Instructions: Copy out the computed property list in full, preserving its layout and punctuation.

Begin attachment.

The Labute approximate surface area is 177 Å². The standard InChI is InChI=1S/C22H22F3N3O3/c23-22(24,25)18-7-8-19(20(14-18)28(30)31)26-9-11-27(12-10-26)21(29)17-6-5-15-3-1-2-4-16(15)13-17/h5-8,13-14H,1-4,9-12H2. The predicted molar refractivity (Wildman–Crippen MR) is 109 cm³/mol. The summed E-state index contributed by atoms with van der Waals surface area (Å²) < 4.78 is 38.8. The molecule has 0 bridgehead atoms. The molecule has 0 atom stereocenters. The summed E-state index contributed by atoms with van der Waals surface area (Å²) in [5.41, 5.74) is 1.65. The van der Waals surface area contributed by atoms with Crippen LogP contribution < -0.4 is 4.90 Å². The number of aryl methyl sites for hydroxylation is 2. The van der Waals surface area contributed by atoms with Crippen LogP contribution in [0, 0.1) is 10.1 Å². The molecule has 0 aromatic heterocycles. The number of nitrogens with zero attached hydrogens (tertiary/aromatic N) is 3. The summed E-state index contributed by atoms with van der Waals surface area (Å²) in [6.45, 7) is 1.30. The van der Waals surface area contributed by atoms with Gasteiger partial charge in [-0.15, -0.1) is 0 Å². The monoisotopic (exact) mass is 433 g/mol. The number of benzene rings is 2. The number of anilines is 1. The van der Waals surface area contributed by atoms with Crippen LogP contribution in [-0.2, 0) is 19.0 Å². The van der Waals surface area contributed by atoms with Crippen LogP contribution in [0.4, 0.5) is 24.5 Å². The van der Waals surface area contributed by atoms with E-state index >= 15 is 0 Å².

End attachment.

The Labute approximate surface area is 177 Å². The standard InChI is InChI=1S/C22H22F3N3O3/c23-22(24,25)18-7-8-19(20(14-18)28(30)31)26-9-11-27(12-10-26)21(29)17-6-5-15-3-1-2-4-16(15)13-17/h5-8,13-14H,1-4,9-12H2. The predicted molar refractivity (Wildman–Crippen MR) is 109 cm³/mol. The summed E-state index contributed by atoms with van der Waals surface area (Å²) < 4.78 is 38.8. The molecule has 0 bridgehead atoms. The molecule has 0 atom stereocenters. The summed E-state index contributed by atoms with van der Waals surface area (Å²) in [5.41, 5.74) is 1.65. The van der Waals surface area contributed by atoms with Crippen LogP contribution < -0.4 is 4.90 Å². The number of aryl methyl sites for hydroxylation is 2. The van der Waals surface area contributed by atoms with Crippen LogP contribution in [0, 0.1) is 10.1 Å². The molecule has 0 aromatic heterocycles. The number of nitrogens with zero attached hydrogens (tertiary/aromatic N) is 3. The summed E-state index contributed by atoms with van der Waals surface area (Å²) in [6.45, 7) is 1.30. The van der Waals surface area contributed by atoms with Gasteiger partial charge in [-0.15, -0.1) is 0 Å². The monoisotopic (exact) mass is 433 g/mol. The number of benzene rings is 2. The number of anilines is 1. The van der Waals surface area contributed by atoms with Crippen LogP contribution in [-0.2, 0) is 19.0 Å². The van der Waals surface area contributed by atoms with Crippen LogP contribution in [0.4, 0.5) is 24.5 Å². The van der Waals surface area contributed by atoms with E-state index >= 15 is 0 Å².